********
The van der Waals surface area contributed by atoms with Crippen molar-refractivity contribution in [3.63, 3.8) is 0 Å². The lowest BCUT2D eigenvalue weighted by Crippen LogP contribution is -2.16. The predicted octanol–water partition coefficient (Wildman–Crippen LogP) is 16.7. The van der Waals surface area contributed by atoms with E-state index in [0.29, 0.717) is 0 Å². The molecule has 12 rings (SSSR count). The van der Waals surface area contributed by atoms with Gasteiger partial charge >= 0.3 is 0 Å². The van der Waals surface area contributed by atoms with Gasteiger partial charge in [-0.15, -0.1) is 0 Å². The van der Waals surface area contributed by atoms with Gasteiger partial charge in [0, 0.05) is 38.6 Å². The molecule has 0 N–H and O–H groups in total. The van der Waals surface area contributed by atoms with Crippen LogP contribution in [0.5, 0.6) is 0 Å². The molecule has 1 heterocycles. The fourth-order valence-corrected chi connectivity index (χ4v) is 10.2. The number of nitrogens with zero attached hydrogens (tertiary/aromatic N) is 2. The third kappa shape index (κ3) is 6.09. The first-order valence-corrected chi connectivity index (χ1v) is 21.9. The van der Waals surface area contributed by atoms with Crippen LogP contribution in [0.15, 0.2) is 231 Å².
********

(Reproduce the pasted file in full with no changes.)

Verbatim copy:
The van der Waals surface area contributed by atoms with Crippen molar-refractivity contribution in [3.63, 3.8) is 0 Å². The lowest BCUT2D eigenvalue weighted by Crippen LogP contribution is -2.16. The predicted octanol–water partition coefficient (Wildman–Crippen LogP) is 16.7. The van der Waals surface area contributed by atoms with E-state index in [0.29, 0.717) is 0 Å². The molecule has 12 rings (SSSR count). The van der Waals surface area contributed by atoms with Gasteiger partial charge >= 0.3 is 0 Å². The van der Waals surface area contributed by atoms with Gasteiger partial charge in [-0.15, -0.1) is 0 Å². The van der Waals surface area contributed by atoms with Gasteiger partial charge in [0, 0.05) is 38.6 Å². The molecule has 0 N–H and O–H groups in total. The van der Waals surface area contributed by atoms with Crippen LogP contribution in [0.5, 0.6) is 0 Å². The molecule has 1 heterocycles. The fourth-order valence-corrected chi connectivity index (χ4v) is 10.2. The number of nitrogens with zero attached hydrogens (tertiary/aromatic N) is 2. The third kappa shape index (κ3) is 6.09. The first-order valence-corrected chi connectivity index (χ1v) is 21.9. The van der Waals surface area contributed by atoms with Crippen LogP contribution in [0.15, 0.2) is 231 Å².